Characters:

Our cast is bland. Really, really bland. None of them are particularly interesting, but none of them are obnoxious or terrible characters either. There’s just nothing that makes them distinguishable from other characters we’ve seen thousands of times, if not more. Makoto is an idiot who gains a really amazing ability but can’t be bothered to think of anything to do with it aside from playing around. Her friends are the generic nice, reliable guy and the generic off-putting guy with a good heart. Then we have all the secondary characters like the supportive friend, the shy girl and so on.

Art:

The art is really good with nice detailed backgrounds and character designs that, though simple, look good. The time traveling effect is appropriately strange and is also well animated.

Sound:

The voice acting is competent. None of the actors give really exceptional performances, but none of them do badly either. They all do decently. The music is also okay. It doesn’t really stand out in the slightest either positively or negatively.

Ho-yay:

There is no ho-yay in this. 1/10.

Final Thoughts:

The Girl who Leapt through time is a hard film to discuss. Not because it’s complicated but because it’s tedious and generic. It’s a story about time travel where the time travel is never used in either an interesting or a creative way. It’s like a mystery story where the detective solves minor mysteries that don’t really have any impact. Sure, you can do it but you’re going to have to have really strong characters to pull it off. Not the rather generic cast you get in this. That being said, there’s nothing really wrong with the film. In the end my rating is going to be a 5/10. It’s average. If the concept of a girl traveling through time to make her everyday life better appeals to you, check it out. If you want something more compelling out of your time travel stories, stick to Steins;Gate, Back to the Future, The Time Machine, or any number of other stories. Tomorrow, film festival week ends with a look at a certain film involving cyborgs.

 

Film Festival week: Metropolis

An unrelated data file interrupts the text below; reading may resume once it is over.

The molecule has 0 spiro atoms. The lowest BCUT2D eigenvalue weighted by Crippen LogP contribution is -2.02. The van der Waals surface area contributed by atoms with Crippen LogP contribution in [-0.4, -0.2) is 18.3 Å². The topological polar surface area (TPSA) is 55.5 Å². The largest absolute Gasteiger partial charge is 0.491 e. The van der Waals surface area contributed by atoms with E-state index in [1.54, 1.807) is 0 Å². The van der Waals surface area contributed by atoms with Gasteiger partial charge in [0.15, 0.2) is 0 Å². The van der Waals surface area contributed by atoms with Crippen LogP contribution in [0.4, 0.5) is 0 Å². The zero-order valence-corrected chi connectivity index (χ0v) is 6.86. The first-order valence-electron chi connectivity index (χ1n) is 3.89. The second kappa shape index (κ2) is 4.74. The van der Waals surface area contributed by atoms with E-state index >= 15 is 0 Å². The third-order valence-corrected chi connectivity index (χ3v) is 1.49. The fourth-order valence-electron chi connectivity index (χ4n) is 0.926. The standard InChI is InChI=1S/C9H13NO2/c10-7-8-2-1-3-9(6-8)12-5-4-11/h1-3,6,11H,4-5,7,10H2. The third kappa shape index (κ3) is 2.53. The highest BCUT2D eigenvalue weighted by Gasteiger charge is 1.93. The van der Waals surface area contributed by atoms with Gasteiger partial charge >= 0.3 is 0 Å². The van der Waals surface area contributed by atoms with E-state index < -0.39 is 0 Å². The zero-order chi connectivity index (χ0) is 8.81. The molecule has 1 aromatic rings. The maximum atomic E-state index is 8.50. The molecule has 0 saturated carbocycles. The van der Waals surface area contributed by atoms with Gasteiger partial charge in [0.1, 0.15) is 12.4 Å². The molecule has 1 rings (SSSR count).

Let me take a moment to talk about Metropolis. Metropolis was one of the most notable pioneering sci-fi works released back in 1927. It was directed by Fritz Lang and written by Fritz Lang and Thea von Harbou. The film is a classic of the genre, in spite of some scenes being lost, and every sci-fi fan should watch it. Why do I bring this up when it has nothing to do with anime? Well, back in 1949 Tezuka Osamu, who you may know as the creator of Astro Boy and Kimba the White Lion, made a manga inspired by the film, also titled Metropolis. In 2001, Madhouse and Tezuka Productions came out with an anime film version. Which is what we’re looking at today.

Story:

The narrative opens in the titular Metropolis with a celebration for the opening of the new Ziggurat. Our protagonists are the private investigator, Shunsaku Ban and his nephew, Kenichi. They’ve traveled to Metropolis to find and arrest a Doctor guilty of harvesting human organs. Little do ther realise that he’s working with the great aristocrat, Duke Red, to create a specialised robot for a specific purpose. They find the doctor’s laboratory burning and Kenichi gets separated from his uncle and stuck in a lower part of the city with the robot, Tima.

The story doesn’t have a bad premise, even though it’s not the one from the original silent film or even close to it. But it quickly becomes riddled with problems. A big one is the romance they have between Tima and Kenichi. It’s incredibly weak with the two characters showing no chemistry nor sharing any substantial moments. They meet and they’re amicable towards each other so it must be love, I guess. The biggest one is probably Duke Red’s ultimate scheme. It reads like a bad silver age comic plot, but without the glorious cheesiness that made silver age comics entertaining. Instead, the film plays it completely seriously. The pacing is all over the place, with some scenes dragging and others getting rushed through.

Characters:

The characters are severely under-developed. Most of them fill a basic archetypal role and never move beyond that. Which is a real problem when they try to get you to sympathise with them. Something bad happened to that guy with three or four lines? Yeah, if you don’t flesh out your characters, we aren’t going to care. The big exceptions are the characters with even less personality. Tima moves well below under-developed and is just very flat and primarily serves the purpose of being obsessive about Kenichi with little if any personality or motivation beyond him. Yes, the 1927 film was somehow more progressive in terms of gender portrayals than the 2001 one. There are other characters like that, mostly ones who appear in only a few scenes, though. Tima is the only major character with that particular problem.